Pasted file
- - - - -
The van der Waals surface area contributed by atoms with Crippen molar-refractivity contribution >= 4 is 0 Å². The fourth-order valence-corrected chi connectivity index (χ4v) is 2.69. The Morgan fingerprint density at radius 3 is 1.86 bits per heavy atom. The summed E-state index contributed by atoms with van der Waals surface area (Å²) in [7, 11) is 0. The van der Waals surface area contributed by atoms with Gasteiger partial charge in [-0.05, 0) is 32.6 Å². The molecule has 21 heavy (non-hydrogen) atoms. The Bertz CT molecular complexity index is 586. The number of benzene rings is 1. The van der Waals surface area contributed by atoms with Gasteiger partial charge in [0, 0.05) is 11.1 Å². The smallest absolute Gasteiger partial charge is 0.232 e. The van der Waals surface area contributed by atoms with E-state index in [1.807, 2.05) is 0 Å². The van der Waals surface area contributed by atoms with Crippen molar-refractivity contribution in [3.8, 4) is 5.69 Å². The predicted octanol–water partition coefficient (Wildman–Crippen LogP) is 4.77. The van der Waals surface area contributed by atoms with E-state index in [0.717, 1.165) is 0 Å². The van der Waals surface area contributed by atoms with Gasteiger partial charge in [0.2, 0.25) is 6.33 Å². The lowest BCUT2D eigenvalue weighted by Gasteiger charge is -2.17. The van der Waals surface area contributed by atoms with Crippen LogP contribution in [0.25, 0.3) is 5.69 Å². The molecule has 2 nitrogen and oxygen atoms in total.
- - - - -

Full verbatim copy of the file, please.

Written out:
The van der Waals surface area contributed by atoms with Crippen molar-refractivity contribution >= 4 is 0 Å². The fourth-order valence-corrected chi connectivity index (χ4v) is 2.69. The Morgan fingerprint density at radius 3 is 1.86 bits per heavy atom. The summed E-state index contributed by atoms with van der Waals surface area (Å²) in [7, 11) is 0. The van der Waals surface area contributed by atoms with Gasteiger partial charge in [-0.05, 0) is 32.6 Å². The molecule has 21 heavy (non-hydrogen) atoms. The Bertz CT molecular complexity index is 586. The number of benzene rings is 1. The van der Waals surface area contributed by atoms with Gasteiger partial charge in [0, 0.05) is 11.1 Å². The smallest absolute Gasteiger partial charge is 0.232 e. The van der Waals surface area contributed by atoms with E-state index in [1.807, 2.05) is 0 Å². The van der Waals surface area contributed by atoms with Crippen molar-refractivity contribution in [3.8, 4) is 5.69 Å². The predicted octanol–water partition coefficient (Wildman–Crippen LogP) is 4.77. The van der Waals surface area contributed by atoms with E-state index in [0.717, 1.165) is 0 Å². The van der Waals surface area contributed by atoms with Gasteiger partial charge in [0.2, 0.25) is 6.33 Å². The lowest BCUT2D eigenvalue weighted by Gasteiger charge is -2.17. The van der Waals surface area contributed by atoms with Crippen LogP contribution in [0.25, 0.3) is 5.69 Å². The molecule has 2 nitrogen and oxygen atoms in total.